Before a trial on arbitrability is warranted, however, "the party putting the agreement to arbitrate in issue must present 'some evidence' in support of its claim." 9 U.S.C. § 4. See Interocean Shiping Co. v. Nat'l Shipping & Trading Corp., 462 F.2d 673, 676 (2d Cir. 1972); Almacenes Fernandez, S.A. v. Golodetz, 148 F.2d 625, 628 (2d Cir. 1945). More specifically, in the context of motions to compel arbitration brought under 9 U.S.C. § 4, the Second Circuit applies a standard similar to that applicable for a motion for summary judgment. Bensadoun v. Jobe-Riat, 316 F.3d 171, 175 (2d Cir. 2003), Doctor's Associates v. Distajo, 944 F. Supp. 1010, 1014 (D. Conn. 1996), aff'd, 107 F.3d 126 (2d Cir. 1997).

Thus, "[i]f there is an issue of fact as to the making of the agreement for arbitration, then a trial is necessary. Bensadoun, 316 F.3d at 175. "Only when there is no genuine issue of fact concerning the formation of the agreement should the court decide as a matter of law that the parties did or did not enter into such an agreement." Par-Knit Mills, Inc. v. Stockbridge Fabrics Co., 636 F.2d 51, 54 (3d Cir. 1980). Although the defendants did not specifically make an application under section 4 of the FAA for a stay pending arbitration, "the summary judgment standard is appropriate in cases [such as this] where the District Court is required to determine arbitrability." Bensadoun, 316 F.3d at 175.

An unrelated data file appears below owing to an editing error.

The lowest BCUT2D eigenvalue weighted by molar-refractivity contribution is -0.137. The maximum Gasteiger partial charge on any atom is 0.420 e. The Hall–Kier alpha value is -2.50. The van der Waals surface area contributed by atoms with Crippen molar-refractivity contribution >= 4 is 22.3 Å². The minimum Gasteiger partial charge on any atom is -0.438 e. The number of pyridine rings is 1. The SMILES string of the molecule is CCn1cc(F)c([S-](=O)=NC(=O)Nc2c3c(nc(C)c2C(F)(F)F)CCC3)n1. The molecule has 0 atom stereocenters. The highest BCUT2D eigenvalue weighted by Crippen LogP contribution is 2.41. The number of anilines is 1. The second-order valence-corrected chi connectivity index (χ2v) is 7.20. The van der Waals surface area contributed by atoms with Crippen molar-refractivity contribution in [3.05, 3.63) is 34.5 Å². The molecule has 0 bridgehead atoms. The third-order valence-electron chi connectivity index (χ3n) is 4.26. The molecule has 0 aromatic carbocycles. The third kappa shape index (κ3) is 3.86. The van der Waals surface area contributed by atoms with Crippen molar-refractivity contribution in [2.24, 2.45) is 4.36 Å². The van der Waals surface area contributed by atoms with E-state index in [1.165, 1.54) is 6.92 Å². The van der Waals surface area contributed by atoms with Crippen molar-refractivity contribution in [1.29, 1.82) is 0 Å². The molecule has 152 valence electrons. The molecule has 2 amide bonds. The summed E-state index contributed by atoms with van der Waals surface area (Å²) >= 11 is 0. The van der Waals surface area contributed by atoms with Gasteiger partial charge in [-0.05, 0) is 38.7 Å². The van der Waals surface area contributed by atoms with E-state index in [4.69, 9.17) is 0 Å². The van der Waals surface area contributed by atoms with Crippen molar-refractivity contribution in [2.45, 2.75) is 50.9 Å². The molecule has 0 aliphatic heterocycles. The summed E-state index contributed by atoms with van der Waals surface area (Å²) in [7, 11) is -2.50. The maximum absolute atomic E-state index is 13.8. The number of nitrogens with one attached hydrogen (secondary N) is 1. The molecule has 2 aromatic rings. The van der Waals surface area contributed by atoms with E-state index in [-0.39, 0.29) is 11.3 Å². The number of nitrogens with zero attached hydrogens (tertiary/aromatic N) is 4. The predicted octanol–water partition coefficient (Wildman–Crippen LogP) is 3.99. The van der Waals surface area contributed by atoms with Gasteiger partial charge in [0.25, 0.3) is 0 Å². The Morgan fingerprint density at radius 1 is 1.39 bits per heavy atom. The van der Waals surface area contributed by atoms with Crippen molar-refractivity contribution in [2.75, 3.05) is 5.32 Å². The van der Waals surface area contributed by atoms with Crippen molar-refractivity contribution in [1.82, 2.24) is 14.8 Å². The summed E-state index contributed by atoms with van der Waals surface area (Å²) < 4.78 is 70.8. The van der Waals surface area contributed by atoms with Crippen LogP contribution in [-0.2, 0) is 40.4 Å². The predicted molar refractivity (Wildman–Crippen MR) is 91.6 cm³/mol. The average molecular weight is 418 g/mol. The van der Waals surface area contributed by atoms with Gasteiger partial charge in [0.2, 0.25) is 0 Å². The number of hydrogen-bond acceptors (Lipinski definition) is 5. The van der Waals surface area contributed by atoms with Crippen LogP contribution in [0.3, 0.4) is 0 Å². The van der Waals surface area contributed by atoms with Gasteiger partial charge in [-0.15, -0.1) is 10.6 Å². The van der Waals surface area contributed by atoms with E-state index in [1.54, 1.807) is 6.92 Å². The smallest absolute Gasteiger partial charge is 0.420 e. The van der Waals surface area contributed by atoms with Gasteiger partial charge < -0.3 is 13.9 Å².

Courts in the Second Circuit ask three questions when considering a motion to stay a proceeding pending arbitration: (1) "whether the parties agreed to arbitrate;" (2) whether "the scope of that agreement" covers the claims; and (3) "if federal statutory claims are asserted, ... whether Congress intended those claims to be nonarbitrable." Oldroyd v. Elmira Sav. Bank, FSB, 134 F.3d 72, 75-76 (2d Cir. 1998). Upon a careful review of the papers submitted with regard to the Motion to Dismiss or Stay Proceedings in Favor of Arbitration, the Court finds that there is a genuine issue of material fact as to the threshold issue of whether the plaintiff signed the credit card application giving rise to the arbitration clause at issue in the defendants' motion. If the plaintiff did not sign the credit card application, the parties could not have agreed to arbitrate. "It is contrary to logic and common sense to attempt to bind Plaintiff to the terms of a credit application agreement for an account that was opened...at the request of a defrauder." Maranto v. Citifinancial Retail Servs., 2005 U.S. Dist. LEXIS 31352 *4 (D. La. 2005). The plaintiff has provided sufficient evidence, in particular the warrant for the arrest of plaintiff's son's girlfriend with respect to the fraudulent opening of the credit card at issue in this case, to place the legitimacy of the credit card agreement and corresponding arbitration clause in issue. Although defendant Columbia Credit Services and the NAF arbitrator apparently found the plaintiff's identity theft allegation to be unsubstantiated, neither the defendant nor the arbitrator had the benefit of the arrest warrant and the information contained therein at the time of their inquiries.